Disability predisposure to urinary tract infections among adolescent girls: a prospective cohort study in Tororo district, Uganda.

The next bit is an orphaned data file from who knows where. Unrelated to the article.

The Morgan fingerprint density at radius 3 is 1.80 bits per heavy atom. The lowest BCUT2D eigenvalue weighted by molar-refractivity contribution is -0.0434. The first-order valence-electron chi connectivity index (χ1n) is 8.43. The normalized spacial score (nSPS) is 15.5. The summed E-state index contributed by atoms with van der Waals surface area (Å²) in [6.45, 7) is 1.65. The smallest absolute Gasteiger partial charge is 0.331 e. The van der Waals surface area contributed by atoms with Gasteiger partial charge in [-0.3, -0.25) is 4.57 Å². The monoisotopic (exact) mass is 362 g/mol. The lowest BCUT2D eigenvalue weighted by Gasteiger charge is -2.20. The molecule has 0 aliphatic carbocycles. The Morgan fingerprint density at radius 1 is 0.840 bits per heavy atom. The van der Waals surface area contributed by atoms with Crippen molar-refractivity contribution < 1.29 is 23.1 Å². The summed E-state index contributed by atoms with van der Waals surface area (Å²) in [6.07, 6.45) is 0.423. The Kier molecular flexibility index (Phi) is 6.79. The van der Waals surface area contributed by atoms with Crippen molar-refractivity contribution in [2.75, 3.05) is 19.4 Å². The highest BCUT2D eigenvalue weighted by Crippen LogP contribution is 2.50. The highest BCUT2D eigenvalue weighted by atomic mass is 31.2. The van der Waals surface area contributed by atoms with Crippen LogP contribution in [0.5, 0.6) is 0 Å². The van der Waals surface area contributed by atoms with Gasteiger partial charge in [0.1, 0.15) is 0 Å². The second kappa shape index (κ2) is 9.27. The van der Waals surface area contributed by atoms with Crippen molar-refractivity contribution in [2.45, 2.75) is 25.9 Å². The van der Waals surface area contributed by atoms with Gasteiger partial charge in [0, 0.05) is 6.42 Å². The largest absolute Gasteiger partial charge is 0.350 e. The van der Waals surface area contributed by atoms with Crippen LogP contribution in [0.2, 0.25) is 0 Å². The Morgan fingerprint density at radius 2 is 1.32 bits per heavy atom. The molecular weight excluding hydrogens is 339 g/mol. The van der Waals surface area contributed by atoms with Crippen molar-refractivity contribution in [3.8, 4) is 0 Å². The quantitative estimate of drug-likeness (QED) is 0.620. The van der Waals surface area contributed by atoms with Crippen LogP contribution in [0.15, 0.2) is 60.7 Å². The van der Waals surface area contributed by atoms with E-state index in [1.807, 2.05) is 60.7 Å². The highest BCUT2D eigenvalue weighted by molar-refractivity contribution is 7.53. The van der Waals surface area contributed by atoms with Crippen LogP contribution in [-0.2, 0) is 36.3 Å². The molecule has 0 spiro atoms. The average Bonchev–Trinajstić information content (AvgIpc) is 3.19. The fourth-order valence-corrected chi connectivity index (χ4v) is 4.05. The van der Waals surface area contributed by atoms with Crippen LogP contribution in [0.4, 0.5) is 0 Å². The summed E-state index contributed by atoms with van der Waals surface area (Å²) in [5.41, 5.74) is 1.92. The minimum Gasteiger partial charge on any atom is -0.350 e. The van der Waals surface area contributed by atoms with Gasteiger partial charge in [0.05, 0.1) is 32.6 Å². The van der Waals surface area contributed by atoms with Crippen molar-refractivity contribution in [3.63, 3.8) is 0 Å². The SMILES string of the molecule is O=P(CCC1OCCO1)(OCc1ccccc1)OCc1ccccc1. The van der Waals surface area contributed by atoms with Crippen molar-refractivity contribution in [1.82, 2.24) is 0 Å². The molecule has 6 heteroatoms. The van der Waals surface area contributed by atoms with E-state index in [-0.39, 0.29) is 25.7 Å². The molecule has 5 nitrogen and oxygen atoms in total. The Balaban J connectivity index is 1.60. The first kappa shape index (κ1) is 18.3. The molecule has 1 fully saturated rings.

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Introduction: The risk of Urinary Tract Infections (UTIs) is disproportionately distributed among adolescent girls despite the absence of research illustrating the incidence. Objective: The study investigated how disability is associated with UTIs among adolescent girls and based on findings the study recommends strategies to improve health of adolescent girls specifically those with disabilities. Methods: This was a prospective cohort with 270 adolescent girls who were negative at baseline. The observation period was 21 days and follow up was stopped to whoever developed the outcome of interest (UTI). Cases were confirmed using urinalysis. Kaplan Meier’s survival estimation was used to estimate survival time. Cox regression model used to explore the association between different variables. The level of significance was at 95% Confidence Interval, p<0.05. Results: The study established a 92.2% survival rate among girls without disability compared to 60% among girls with disabilities. Incidence of UTIs was 40% per person weeks of follow up among AGWDs compared to 7.8% per person weeks of follow up among girls without disabilities. AGWDs therefore had a relative risk of 5.1 to develop UTIs during the observation period compared to girls without disabilities. The hazard of UTIs was 6.8 higher in AGWDs compared to girls without disabilities. Having a disability was significantly associated with UTI among adolescent girls (p-value <0.001). Other significant predictor variables included being a resident of Petta Sub-County (p value 0.015) and sharing a bath shelter (p-value 0.031). District Local Government and other health service providers should implement monthly health camps at sub-county levels for treating UTIs and mainly targeting AGWDs; implement a policy promoting awareness creation and timely seeking of medical attention.